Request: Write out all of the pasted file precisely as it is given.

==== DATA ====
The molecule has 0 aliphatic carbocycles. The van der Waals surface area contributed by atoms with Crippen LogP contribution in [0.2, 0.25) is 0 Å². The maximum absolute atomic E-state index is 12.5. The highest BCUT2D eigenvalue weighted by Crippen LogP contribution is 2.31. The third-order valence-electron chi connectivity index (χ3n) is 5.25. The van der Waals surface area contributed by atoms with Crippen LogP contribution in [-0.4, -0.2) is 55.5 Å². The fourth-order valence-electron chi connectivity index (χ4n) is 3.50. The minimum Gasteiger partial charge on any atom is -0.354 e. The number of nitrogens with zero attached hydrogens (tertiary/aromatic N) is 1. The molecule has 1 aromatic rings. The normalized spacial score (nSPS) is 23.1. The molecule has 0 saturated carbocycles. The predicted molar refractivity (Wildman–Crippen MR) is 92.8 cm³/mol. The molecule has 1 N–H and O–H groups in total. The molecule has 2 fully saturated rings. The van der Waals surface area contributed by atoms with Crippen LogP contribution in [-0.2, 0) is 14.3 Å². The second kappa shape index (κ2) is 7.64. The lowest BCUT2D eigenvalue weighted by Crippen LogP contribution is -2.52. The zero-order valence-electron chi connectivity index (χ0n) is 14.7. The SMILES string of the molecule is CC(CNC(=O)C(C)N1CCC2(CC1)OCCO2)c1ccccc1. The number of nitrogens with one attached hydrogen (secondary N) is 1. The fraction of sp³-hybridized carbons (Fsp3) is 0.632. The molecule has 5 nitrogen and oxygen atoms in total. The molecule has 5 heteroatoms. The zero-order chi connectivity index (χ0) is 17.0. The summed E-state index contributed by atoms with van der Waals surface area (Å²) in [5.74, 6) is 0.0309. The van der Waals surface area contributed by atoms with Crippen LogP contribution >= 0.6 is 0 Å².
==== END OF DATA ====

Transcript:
The molecule has 0 aliphatic carbocycles. The van der Waals surface area contributed by atoms with Crippen LogP contribution in [0.2, 0.25) is 0 Å². The maximum absolute atomic E-state index is 12.5. The highest BCUT2D eigenvalue weighted by Crippen LogP contribution is 2.31. The third-order valence-electron chi connectivity index (χ3n) is 5.25. The van der Waals surface area contributed by atoms with Crippen LogP contribution in [-0.4, -0.2) is 55.5 Å². The fourth-order valence-electron chi connectivity index (χ4n) is 3.50. The minimum Gasteiger partial charge on any atom is -0.354 e. The number of nitrogens with zero attached hydrogens (tertiary/aromatic N) is 1. The molecule has 1 aromatic rings. The normalized spacial score (nSPS) is 23.1. The molecule has 0 saturated carbocycles. The predicted molar refractivity (Wildman–Crippen MR) is 92.8 cm³/mol. The molecule has 1 N–H and O–H groups in total. The molecule has 2 fully saturated rings. The van der Waals surface area contributed by atoms with Crippen LogP contribution in [-0.2, 0) is 14.3 Å². The second kappa shape index (κ2) is 7.64. The lowest BCUT2D eigenvalue weighted by Crippen LogP contribution is -2.52. The zero-order valence-electron chi connectivity index (χ0n) is 14.7. The SMILES string of the molecule is CC(CNC(=O)C(C)N1CCC2(CC1)OCCO2)c1ccccc1. The number of nitrogens with one attached hydrogen (secondary N) is 1. The fraction of sp³-hybridized carbons (Fsp3) is 0.632. The molecule has 5 nitrogen and oxygen atoms in total. The molecule has 5 heteroatoms. The zero-order chi connectivity index (χ0) is 17.0. The summed E-state index contributed by atoms with van der Waals surface area (Å²) in [5.74, 6) is 0.0309. The van der Waals surface area contributed by atoms with Crippen LogP contribution >= 0.6 is 0 Å².